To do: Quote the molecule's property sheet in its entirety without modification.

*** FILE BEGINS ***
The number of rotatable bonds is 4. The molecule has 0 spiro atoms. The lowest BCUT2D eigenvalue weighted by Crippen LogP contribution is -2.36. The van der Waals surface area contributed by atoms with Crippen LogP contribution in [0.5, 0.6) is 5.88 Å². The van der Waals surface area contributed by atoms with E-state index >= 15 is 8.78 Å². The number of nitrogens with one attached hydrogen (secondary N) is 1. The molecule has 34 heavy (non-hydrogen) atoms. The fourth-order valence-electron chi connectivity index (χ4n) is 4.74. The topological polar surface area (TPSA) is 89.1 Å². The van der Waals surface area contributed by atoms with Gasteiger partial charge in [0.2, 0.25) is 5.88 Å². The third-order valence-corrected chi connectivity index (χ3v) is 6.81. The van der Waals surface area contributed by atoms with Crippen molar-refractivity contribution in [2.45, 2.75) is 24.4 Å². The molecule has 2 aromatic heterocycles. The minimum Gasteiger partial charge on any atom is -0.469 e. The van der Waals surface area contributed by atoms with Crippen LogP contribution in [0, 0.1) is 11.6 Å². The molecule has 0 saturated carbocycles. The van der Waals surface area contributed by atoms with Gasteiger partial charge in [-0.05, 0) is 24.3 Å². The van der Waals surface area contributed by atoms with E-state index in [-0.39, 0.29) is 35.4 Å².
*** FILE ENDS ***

The number of rotatable bonds is 4. The molecule has 0 spiro atoms. The lowest BCUT2D eigenvalue weighted by Crippen LogP contribution is -2.36. The van der Waals surface area contributed by atoms with Crippen LogP contribution in [0.5, 0.6) is 5.88 Å². The van der Waals surface area contributed by atoms with E-state index >= 15 is 8.78 Å². The number of nitrogens with one attached hydrogen (secondary N) is 1. The molecule has 34 heavy (non-hydrogen) atoms. The fourth-order valence-electron chi connectivity index (χ4n) is 4.74. The topological polar surface area (TPSA) is 89.1 Å². The van der Waals surface area contributed by atoms with Gasteiger partial charge in [0.2, 0.25) is 5.88 Å². The third-order valence-corrected chi connectivity index (χ3v) is 6.81. The van der Waals surface area contributed by atoms with Crippen molar-refractivity contribution in [2.45, 2.75) is 24.4 Å². The molecule has 2 aromatic heterocycles. The minimum Gasteiger partial charge on any atom is -0.469 e. The van der Waals surface area contributed by atoms with Crippen LogP contribution in [0, 0.1) is 11.6 Å². The molecule has 0 saturated carbocycles. The van der Waals surface area contributed by atoms with Gasteiger partial charge in [-0.05, 0) is 24.3 Å². The van der Waals surface area contributed by atoms with E-state index in [-0.39, 0.29) is 35.4 Å².